What is carpal tunnel syndrome?

It may sound like something you'd hear about on the traffic news, but the carpal tunnel is something you need to know about if you have pain or tingling in your hand. Read on!

It may sound like something you'd hear about on the traffic news, but the carpal tunnel is something you need to know about if you have pain or tingling in your hand. Read on!

What's the carpal tunnel?

On the back of your wrist are your wrist bones. Across the front is a tough, inflexible band of tissue called a ligament. In the 'tunnel' between them pass the attachments between the muscles in your forearms and your hand, and a nerve called the median nerve.

So what?

Your median nerve controls some of your thumb movements and the sensation of two thirds of your palm and fingers on the thumb side. If this nerve gets squashed in the narrow tunnel, both sensation and muscle strength of these parts of your hand can be affected.

What are the symptoms?

The symptoms of carpal tunnel syndrome occur in the parts of the hand supplied by the median nerve. They tend to come and go at first, often being worse when you've used your hand or at night. They include:

  • Pins and needles (often over the index and middle fingers first and sometimes relieved by shaking your arm)
  • Pain, which may be worse at night and relieved by dropping your arm down to the floor
  • Numbness over your fingers or palm
  • In more severe cases, weakness of some thumb movements.

Who gets carpal tunnel syndrome?

The most common time to get carpal tunnel syndrome is in your 40s or 50s, and women are two to three times more likely than men to suffer. People who use their wrists a lot (for scrubbing, etc) get it more commonly, which is why it can be mistaken for repetitive strain injury. It can run in families. If you're pregnant, overweight, have arthritis, diabetes or thyroid problems, you may also be more prone.

If you do get symptoms when you're pregnant, don't despair. You tend to retain fluid when you're pregnant, so the nerve is more likely to get squashed. That's why many women develop carpal tunnel syndrome in pregnancy, but get better after the baby is born. Being overweight before you get pregnant, or putting on a lot of weight during pregnancy, can increase the risk of carpal tunnel syndrome as well as other complications of pregnancy . Doctors often recommend a splint rather than surgery in the first instance (see below) since your symptoms may settle on their own once you've had your baby.

What can I do?

Firstly, could you rest your wrist? In mild cases, simply reducing the amount of work your wrist does can relieve symptoms. Actions like gripping and wringing should be particularly avoided - could this be an excuse to pass the washing and cleaning on to someone else in the family?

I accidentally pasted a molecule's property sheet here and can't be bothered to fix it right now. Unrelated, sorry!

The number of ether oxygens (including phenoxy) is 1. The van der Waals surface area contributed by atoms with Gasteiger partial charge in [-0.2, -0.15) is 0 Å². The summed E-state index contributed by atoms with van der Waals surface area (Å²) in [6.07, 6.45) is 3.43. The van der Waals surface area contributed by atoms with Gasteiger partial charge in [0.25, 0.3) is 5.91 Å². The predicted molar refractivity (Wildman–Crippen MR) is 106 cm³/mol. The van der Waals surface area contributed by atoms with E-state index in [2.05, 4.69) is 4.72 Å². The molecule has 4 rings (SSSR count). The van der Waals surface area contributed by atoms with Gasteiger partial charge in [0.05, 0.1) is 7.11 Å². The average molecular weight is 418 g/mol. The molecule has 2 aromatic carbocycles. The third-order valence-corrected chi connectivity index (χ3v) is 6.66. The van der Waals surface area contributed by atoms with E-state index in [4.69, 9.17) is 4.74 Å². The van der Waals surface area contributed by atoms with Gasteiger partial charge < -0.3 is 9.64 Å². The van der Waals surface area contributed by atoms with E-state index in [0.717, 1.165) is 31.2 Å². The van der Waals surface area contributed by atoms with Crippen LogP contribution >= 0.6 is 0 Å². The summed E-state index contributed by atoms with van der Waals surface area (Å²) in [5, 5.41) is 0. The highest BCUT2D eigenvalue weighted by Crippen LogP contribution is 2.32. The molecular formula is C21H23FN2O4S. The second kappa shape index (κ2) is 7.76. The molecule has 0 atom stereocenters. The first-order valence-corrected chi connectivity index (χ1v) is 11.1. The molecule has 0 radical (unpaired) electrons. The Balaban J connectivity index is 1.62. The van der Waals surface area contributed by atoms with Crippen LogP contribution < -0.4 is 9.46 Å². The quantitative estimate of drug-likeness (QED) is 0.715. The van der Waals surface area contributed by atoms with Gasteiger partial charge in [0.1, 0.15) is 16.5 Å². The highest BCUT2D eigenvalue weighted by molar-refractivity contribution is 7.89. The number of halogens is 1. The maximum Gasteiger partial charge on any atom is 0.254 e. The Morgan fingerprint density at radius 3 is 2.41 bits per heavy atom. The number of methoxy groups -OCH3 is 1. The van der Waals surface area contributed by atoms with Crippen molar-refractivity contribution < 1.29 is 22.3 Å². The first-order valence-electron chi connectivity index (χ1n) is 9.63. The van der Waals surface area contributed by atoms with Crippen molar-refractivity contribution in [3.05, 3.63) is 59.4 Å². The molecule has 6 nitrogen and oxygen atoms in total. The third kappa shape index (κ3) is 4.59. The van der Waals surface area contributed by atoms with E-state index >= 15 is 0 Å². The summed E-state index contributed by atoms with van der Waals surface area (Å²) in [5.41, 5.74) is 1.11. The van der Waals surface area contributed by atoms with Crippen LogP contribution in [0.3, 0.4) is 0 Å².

If you're overweight, losing weight may relieve the pressure inside the carpal tunnel. Some medicines and medical conditions cause fluid retention which can bring on symptoms, so do talk to your GP.

What are the treatments?

In about one in four people, symptoms settle within a few months on their own. If they don't or if you have persistent or more severe symptoms like muscle weakness, your doctor may recommend surgery. It's a minor operation, usually done under local anaesthetic, which involves cutting the ligament at the front of your wrist, and success rates are very high.

Other treatment options include:

  • A wrist splint. In one study, a third of people didn't need more treatment than this. You may find a splint gets in the way of your everyday activities, but wearing it just at night may be enough to control your symptoms
  • Steroid injection into the wrist. This relieves symptoms in the short term in up to three out of four people and in the long term in at about half of people.

All-a-tingle - what's amiss?

Your nervous system is a wonder of human engineering, controlling movement and sensation from the 'command centre' in your brain via a vast network of nerves. Pressure at any point along these nerves can either stop them working properly (causing weakness, numbness, etc) or stimulate them at the wrong time (causing pins and needles and stabbing nerve pain).

Pins and needles in a small patch of skin are most commonly due to pressure on a nerve nearby. If local symptoms persist, or if you get more widespread pins and needles, you should always check with your doctor. Causes include:

With thanks to 'My Weekly' magazine where this article was originally published.

Dr Sarah is unable to provide medical advice or respond directly to questions concerning your health. If you have health concerns we recommend contacting your GP.